what is religion?

by Roderick Ramage, solicitor, www.law-office.co.uk

(posted on site 02/04/05, to be published in the Summer 2005 Newsletter of the British Chapter of the International Association for Religious Freedom)



This article is not advice to any person and may not be taken as a definitive statement of the law in general or in any particular case. The author does not accept any responsibility for anything that any person does or does not do as a result of reading it.


One emotive word applies in three legal contexts.

1        Article 9 of the Convention for the Protection of Human Rights and Fundamental Freedoms (1950), as given effect by the Human Rights Act 1998, says in para (1):

Everyone has the right to freedom of thought, conscience and religion; this right includes freedom to change his religion or belief and freedom, either alone or in community with others and in public or private, to manifest his religion or belief, in worship, teaching, practice and observance.

2        The Employment Equality (Religion or Belief) Regulations 2003 gives a person the right is not to be discriminated against on the grounds of religion or belief.

3        Alterations to the Public Order Act 1986 to be made, if enacted, by the Serious Organised Crime and Police Bill will extend the crime of inciting race hatred to include religious hatred and, by s17A, will define religious hatred as “hatred against a group of persons defined by reference to religious belief or lack of religion”.

Context 1 looks different from contexts 2 and 3.  Whilst 2 and 3 are concerned with religion, context 1 can be concerned with simply the freedom of a person to manifest his religion.  Religion in the context of the Human Rights Act can therefore be much narrower than under contexts 2 and 3.  If this is correct, one can assert one’s human right in respect of manifestation, but the mere fact of holding a religion or other belief is sufficient to establish a right against discrimination in employment or inciting hatred in respect of religion can lead to prosecution.  In neither of the second and third cases is it necessary for the religion to be manifested.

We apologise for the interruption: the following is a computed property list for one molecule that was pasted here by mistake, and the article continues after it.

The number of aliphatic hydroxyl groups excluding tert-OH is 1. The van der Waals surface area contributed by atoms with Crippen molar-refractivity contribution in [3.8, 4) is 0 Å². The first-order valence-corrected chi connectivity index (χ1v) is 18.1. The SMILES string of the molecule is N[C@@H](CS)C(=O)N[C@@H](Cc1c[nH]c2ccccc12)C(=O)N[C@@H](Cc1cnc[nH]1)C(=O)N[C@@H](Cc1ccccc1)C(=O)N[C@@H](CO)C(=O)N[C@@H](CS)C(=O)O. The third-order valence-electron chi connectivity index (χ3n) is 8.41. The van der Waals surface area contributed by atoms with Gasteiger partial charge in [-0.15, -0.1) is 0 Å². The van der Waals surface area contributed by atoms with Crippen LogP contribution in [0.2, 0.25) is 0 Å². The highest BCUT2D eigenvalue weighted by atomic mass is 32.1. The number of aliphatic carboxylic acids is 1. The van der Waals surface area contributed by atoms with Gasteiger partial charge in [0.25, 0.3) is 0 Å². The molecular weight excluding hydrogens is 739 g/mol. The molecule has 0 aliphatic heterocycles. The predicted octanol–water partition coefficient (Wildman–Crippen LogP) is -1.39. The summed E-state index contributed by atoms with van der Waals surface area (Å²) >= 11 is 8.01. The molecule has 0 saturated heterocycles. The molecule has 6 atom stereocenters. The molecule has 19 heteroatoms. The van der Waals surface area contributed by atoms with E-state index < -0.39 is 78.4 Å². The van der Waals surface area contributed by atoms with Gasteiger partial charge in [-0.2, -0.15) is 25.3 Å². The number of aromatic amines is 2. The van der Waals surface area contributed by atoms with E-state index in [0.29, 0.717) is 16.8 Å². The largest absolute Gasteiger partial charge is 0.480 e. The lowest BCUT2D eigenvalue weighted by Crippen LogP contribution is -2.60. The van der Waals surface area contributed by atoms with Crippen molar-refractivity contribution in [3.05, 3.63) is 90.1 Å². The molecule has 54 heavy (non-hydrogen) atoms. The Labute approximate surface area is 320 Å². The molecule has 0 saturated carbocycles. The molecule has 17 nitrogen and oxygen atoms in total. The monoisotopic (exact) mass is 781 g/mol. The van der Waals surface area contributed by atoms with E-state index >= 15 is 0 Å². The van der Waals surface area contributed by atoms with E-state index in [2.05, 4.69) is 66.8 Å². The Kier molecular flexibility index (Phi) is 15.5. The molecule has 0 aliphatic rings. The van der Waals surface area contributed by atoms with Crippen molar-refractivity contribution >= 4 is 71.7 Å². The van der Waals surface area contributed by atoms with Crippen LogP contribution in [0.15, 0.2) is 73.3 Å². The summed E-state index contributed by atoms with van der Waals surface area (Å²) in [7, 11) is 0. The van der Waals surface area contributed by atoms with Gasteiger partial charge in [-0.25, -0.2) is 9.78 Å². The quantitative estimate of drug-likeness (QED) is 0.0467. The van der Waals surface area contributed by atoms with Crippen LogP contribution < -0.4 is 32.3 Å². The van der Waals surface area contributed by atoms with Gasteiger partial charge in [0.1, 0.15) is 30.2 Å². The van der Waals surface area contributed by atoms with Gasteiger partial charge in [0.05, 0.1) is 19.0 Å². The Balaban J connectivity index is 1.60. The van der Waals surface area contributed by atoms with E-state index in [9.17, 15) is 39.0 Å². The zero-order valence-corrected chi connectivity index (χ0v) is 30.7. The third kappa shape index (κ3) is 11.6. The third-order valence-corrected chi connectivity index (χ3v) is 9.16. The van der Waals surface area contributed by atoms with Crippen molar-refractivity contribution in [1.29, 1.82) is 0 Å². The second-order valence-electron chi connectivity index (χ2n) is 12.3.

Whether this distinction will be maintained by the courts will depend on the extent to which the outward observances of religion are treated as integral to the substance of religion rather than its form.  The Rev Arthur Long, a retired Unitarian minister, tackled this in his “Christmas Present” sermon.  You are delighted at the gaily wrapped present with a big bow passed to you from the tree.  Your delight at the Christmas paper and ribbon is momentary.  This is not the present, so you tear off the paper and there is a sturdy cardboard box.  It speaks of quality, but it is still not the present, so you lift the lid, remove the tissue paper and there, at last, is your Christmas present.  Yes, you are delighted with it, but when you pick it out of the box you reflect that what means the most to you is the thought with which it was given to you.